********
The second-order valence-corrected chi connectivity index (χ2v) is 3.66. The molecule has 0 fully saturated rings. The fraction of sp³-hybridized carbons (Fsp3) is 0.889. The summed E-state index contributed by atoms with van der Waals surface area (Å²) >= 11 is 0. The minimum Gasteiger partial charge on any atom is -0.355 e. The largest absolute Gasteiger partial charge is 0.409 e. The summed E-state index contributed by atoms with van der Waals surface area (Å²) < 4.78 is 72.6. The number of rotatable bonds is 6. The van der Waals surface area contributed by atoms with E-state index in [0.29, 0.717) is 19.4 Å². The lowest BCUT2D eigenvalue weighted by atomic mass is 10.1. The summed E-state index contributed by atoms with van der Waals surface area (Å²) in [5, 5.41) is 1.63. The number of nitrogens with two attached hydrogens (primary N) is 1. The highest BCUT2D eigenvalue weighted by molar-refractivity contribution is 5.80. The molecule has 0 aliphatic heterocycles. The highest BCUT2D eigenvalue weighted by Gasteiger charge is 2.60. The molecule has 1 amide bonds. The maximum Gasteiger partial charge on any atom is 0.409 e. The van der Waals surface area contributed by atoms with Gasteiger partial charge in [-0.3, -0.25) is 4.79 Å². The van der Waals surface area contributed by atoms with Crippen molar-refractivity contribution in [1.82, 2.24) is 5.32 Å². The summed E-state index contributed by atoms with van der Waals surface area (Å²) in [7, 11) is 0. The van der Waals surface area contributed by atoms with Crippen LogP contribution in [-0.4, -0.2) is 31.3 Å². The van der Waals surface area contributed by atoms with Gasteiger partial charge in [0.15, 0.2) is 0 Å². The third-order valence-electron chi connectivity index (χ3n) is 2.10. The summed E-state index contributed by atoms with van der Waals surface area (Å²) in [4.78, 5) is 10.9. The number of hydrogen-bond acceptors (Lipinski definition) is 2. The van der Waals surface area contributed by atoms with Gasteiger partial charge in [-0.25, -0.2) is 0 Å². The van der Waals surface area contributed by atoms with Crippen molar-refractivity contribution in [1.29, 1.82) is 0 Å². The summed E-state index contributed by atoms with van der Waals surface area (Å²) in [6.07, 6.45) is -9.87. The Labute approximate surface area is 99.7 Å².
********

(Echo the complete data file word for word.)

The second-order valence-corrected chi connectivity index (χ2v) is 3.66. The molecule has 0 fully saturated rings. The fraction of sp³-hybridized carbons (Fsp3) is 0.889. The summed E-state index contributed by atoms with van der Waals surface area (Å²) >= 11 is 0. The minimum Gasteiger partial charge on any atom is -0.355 e. The largest absolute Gasteiger partial charge is 0.409 e. The summed E-state index contributed by atoms with van der Waals surface area (Å²) < 4.78 is 72.6. The number of rotatable bonds is 6. The van der Waals surface area contributed by atoms with E-state index in [0.29, 0.717) is 19.4 Å². The lowest BCUT2D eigenvalue weighted by atomic mass is 10.1. The summed E-state index contributed by atoms with van der Waals surface area (Å²) in [5, 5.41) is 1.63. The number of nitrogens with two attached hydrogens (primary N) is 1. The highest BCUT2D eigenvalue weighted by molar-refractivity contribution is 5.80. The molecule has 0 aliphatic heterocycles. The highest BCUT2D eigenvalue weighted by Gasteiger charge is 2.60. The molecule has 1 amide bonds. The maximum Gasteiger partial charge on any atom is 0.409 e. The van der Waals surface area contributed by atoms with Gasteiger partial charge in [-0.3, -0.25) is 4.79 Å². The van der Waals surface area contributed by atoms with Crippen molar-refractivity contribution in [1.82, 2.24) is 5.32 Å². The summed E-state index contributed by atoms with van der Waals surface area (Å²) in [7, 11) is 0. The van der Waals surface area contributed by atoms with Crippen LogP contribution in [-0.4, -0.2) is 31.3 Å². The van der Waals surface area contributed by atoms with Gasteiger partial charge in [0.15, 0.2) is 0 Å². The third-order valence-electron chi connectivity index (χ3n) is 2.10. The summed E-state index contributed by atoms with van der Waals surface area (Å²) in [4.78, 5) is 10.9. The number of hydrogen-bond acceptors (Lipinski definition) is 2. The van der Waals surface area contributed by atoms with Gasteiger partial charge in [-0.25, -0.2) is 0 Å². The van der Waals surface area contributed by atoms with Crippen molar-refractivity contribution in [1.29, 1.82) is 0 Å². The summed E-state index contributed by atoms with van der Waals surface area (Å²) in [6.07, 6.45) is -9.87. The Labute approximate surface area is 99.7 Å².